Community Development Block Grant (CDBG) Program

Annually, the Town of Weymouth receives Community Development Block Grant (CDBG) funds as an “entitlement” community from the United States Department of Housing and Urban Development (HUD). An entitlement community is one that is identified by HUD based on factors such as the community’s poverty level, population, overcrowded housing, housing stock age, and its population's growth lag in relationship to other metropolitan areas. CDBG funds must benefit low and moderate income residents by promoting decent housing, a suitable living environment, and economic opportunities.

Under HUD rules, the Town must identify priority community needs through a consultation and public outreach process and direct CDBG funds towards such needs. Interested non-profit agencies and government entities may apply for CDBG funds to conduct activities or projects as “sub grantees” through an application process generally initiated in January for the fiscal year (July 1 to June 30). Click here for the FY 2017-2018 RFP. Eligible activities and/or projects may include public services, housing or public facility improvements, job creation, and more. 

To be funded through the CDBG program, activities must meet a HUD national objective such as that the activity:

  • Benefits low and moderate income persons
  • Aids in the prevention of slum or blight
  • Meets a need with a particular urgency (e.g., earthquake relief)

Consolidated Five-Year Plan

Every five years the Town submits a Consolidated Plan that directs its decisions for allocating CDBG funds over the next five-year period. HUD requires that the Town's decisions be based on data specific to Weymouth. 

The Consolidated Plan contains the Town’s assessment of its affordable housing and community development needs and market conditions. It enables the Town to identify housing and community development priorities so that CDBG funds can be spent effectively. Every Consolidated Plan covers a five-year period and contains the first Annual Plan for that five-year period. Therefore, the most current Consolidated Plan covering FY 2015-2019 contains the Annual Plan for the first of the five years (i.e., the FY 2015-2016 Annual Plan).

Annual Action Plan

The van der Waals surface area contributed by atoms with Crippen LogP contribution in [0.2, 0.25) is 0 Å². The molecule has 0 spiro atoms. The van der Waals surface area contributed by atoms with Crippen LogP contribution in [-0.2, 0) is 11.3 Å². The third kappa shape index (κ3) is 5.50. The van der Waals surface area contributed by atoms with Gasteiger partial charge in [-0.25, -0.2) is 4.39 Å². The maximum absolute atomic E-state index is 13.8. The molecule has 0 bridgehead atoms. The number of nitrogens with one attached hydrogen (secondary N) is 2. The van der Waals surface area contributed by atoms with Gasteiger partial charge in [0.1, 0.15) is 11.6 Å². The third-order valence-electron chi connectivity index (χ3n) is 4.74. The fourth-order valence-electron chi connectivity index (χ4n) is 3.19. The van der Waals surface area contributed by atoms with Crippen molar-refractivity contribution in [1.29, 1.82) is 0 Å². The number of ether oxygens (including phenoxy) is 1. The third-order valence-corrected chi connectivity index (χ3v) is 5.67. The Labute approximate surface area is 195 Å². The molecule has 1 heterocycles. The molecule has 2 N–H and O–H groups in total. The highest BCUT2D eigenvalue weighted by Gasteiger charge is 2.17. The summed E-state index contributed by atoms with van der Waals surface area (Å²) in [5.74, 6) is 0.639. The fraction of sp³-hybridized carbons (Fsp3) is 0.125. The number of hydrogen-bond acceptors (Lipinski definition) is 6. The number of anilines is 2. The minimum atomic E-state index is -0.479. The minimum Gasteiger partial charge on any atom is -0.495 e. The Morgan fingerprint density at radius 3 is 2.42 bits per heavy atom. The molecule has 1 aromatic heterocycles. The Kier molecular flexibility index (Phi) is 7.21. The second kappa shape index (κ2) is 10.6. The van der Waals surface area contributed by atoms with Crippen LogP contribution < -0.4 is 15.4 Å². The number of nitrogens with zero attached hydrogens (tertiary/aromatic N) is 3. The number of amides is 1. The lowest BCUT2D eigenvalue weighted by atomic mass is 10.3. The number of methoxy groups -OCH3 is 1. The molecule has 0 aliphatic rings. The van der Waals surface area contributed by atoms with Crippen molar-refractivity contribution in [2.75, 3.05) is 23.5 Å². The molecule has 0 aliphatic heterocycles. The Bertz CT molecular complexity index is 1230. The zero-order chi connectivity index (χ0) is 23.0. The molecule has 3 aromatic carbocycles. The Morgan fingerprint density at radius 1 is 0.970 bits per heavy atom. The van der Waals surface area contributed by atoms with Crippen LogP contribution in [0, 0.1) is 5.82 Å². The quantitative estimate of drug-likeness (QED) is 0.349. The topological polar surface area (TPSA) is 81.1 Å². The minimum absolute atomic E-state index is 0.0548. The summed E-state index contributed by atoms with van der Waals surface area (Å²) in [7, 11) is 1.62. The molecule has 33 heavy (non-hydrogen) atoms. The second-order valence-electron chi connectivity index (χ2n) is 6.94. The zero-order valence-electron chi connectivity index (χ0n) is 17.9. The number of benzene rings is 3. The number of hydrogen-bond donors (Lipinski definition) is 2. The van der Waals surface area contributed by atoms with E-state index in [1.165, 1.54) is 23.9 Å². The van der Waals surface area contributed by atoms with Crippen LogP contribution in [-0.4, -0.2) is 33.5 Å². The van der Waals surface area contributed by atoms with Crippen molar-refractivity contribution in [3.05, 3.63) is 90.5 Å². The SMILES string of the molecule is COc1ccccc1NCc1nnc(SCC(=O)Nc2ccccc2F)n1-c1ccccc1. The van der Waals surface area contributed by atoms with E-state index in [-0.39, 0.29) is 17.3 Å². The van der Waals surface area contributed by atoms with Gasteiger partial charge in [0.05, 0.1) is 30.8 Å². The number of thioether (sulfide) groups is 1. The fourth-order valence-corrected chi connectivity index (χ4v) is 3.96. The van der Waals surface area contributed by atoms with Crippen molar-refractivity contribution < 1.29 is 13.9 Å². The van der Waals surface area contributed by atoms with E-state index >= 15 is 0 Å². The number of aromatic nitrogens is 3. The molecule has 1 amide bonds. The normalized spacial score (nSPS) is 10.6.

In order to carry out the Consolidated Plan, the Town must submit to HUD an Annual Action Plan (click on this link to see the most recent Annual Plan). The draft version of the Annual Action Plan for FY 2016-2017 is the most current version. The draft Annual Action Plan is submitted to HUD by October 1 each year and once approved the FINAL Annual Action Plan will be posted on this website. The Annual Action Plan contains a summary of the actions, activities, and specific federal and non-federal resources that will be used each year to address the priority needs and specific goals identified in the corresponding Consolidated Five-Year Plan.


Each October, the Town submits to HUD a Consolidated Annual Performance and Evaluation Report (CAPER) pertaining to the accomplishments achieved during the preceding fiscal year, which ends June 30th. The CAPER includes such things as a description of the use of CDBG funds during the program year, an assessment of the relationship of funds to the priorities and specific objectives identified in the plan, and more. Click here for the final CAPER for FY 2015-2016 submitted to HUD for approval.

Lastly, under HUD’s Community Development Block Grant regulations, grantee communities like Weymouth must adopt a Citizen Participation Plan that provides for and encourages citizen participation. The plan emphasizes participation by persons of low and moderate income, particularly residents of predominantly low- and moderate-income neighborhoods, slum or blighted areas, and areas in which the grantee proposes to use CDBG funds. The plan must provide citizens with the following: reasonable and timely access to local meetings; an opportunity to review proposed activities and program performance; provide for timely written answers to written complaints and grievances; and identify how the needs of non-English speaking residents will be accommodated.